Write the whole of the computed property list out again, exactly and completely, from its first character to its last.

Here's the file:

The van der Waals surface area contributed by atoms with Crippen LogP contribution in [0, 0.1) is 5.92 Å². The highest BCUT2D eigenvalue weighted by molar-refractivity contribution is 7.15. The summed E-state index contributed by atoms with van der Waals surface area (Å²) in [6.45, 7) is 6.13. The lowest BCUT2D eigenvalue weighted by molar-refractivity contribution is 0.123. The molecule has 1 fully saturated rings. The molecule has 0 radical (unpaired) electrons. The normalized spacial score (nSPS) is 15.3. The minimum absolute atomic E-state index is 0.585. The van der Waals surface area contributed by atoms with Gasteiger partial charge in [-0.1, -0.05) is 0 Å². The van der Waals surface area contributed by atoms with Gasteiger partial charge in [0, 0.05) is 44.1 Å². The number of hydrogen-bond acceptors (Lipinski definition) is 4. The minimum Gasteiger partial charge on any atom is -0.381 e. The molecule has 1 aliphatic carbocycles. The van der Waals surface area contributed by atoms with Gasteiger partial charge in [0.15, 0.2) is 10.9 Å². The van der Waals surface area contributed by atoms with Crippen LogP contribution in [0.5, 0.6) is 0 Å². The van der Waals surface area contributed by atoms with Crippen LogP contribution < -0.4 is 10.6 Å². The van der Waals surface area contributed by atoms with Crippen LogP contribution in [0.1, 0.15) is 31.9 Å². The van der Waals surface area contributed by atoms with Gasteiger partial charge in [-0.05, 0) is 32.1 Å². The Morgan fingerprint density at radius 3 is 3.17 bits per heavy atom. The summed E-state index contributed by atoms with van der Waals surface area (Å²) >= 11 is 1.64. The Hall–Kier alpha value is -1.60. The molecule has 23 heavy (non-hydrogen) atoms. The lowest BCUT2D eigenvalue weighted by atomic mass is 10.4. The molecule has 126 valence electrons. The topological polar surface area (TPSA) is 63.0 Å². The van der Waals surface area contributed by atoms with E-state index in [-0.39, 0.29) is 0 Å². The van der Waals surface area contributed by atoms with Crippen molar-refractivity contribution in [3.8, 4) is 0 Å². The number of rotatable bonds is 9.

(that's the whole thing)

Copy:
The van der Waals surface area contributed by atoms with Crippen LogP contribution in [0, 0.1) is 5.92 Å². The highest BCUT2D eigenvalue weighted by molar-refractivity contribution is 7.15. The summed E-state index contributed by atoms with van der Waals surface area (Å²) in [6.45, 7) is 6.13. The lowest BCUT2D eigenvalue weighted by molar-refractivity contribution is 0.123. The molecule has 1 fully saturated rings. The molecule has 0 radical (unpaired) electrons. The normalized spacial score (nSPS) is 15.3. The minimum absolute atomic E-state index is 0.585. The van der Waals surface area contributed by atoms with Gasteiger partial charge in [-0.1, -0.05) is 0 Å². The van der Waals surface area contributed by atoms with Gasteiger partial charge in [0, 0.05) is 44.1 Å². The number of hydrogen-bond acceptors (Lipinski definition) is 4. The minimum Gasteiger partial charge on any atom is -0.381 e. The molecule has 1 aliphatic carbocycles. The van der Waals surface area contributed by atoms with Gasteiger partial charge in [0.15, 0.2) is 10.9 Å². The van der Waals surface area contributed by atoms with Crippen LogP contribution in [0.5, 0.6) is 0 Å². The van der Waals surface area contributed by atoms with Crippen LogP contribution < -0.4 is 10.6 Å². The van der Waals surface area contributed by atoms with Crippen LogP contribution in [0.1, 0.15) is 31.9 Å². The van der Waals surface area contributed by atoms with Gasteiger partial charge in [-0.05, 0) is 32.1 Å². The Morgan fingerprint density at radius 3 is 3.17 bits per heavy atom. The summed E-state index contributed by atoms with van der Waals surface area (Å²) >= 11 is 1.64. The Hall–Kier alpha value is -1.60. The molecule has 23 heavy (non-hydrogen) atoms. The lowest BCUT2D eigenvalue weighted by atomic mass is 10.4. The molecule has 126 valence electrons. The topological polar surface area (TPSA) is 63.0 Å². The van der Waals surface area contributed by atoms with E-state index in [-0.39, 0.29) is 0 Å². The van der Waals surface area contributed by atoms with Crippen molar-refractivity contribution in [3.8, 4) is 0 Å². The number of rotatable bonds is 9.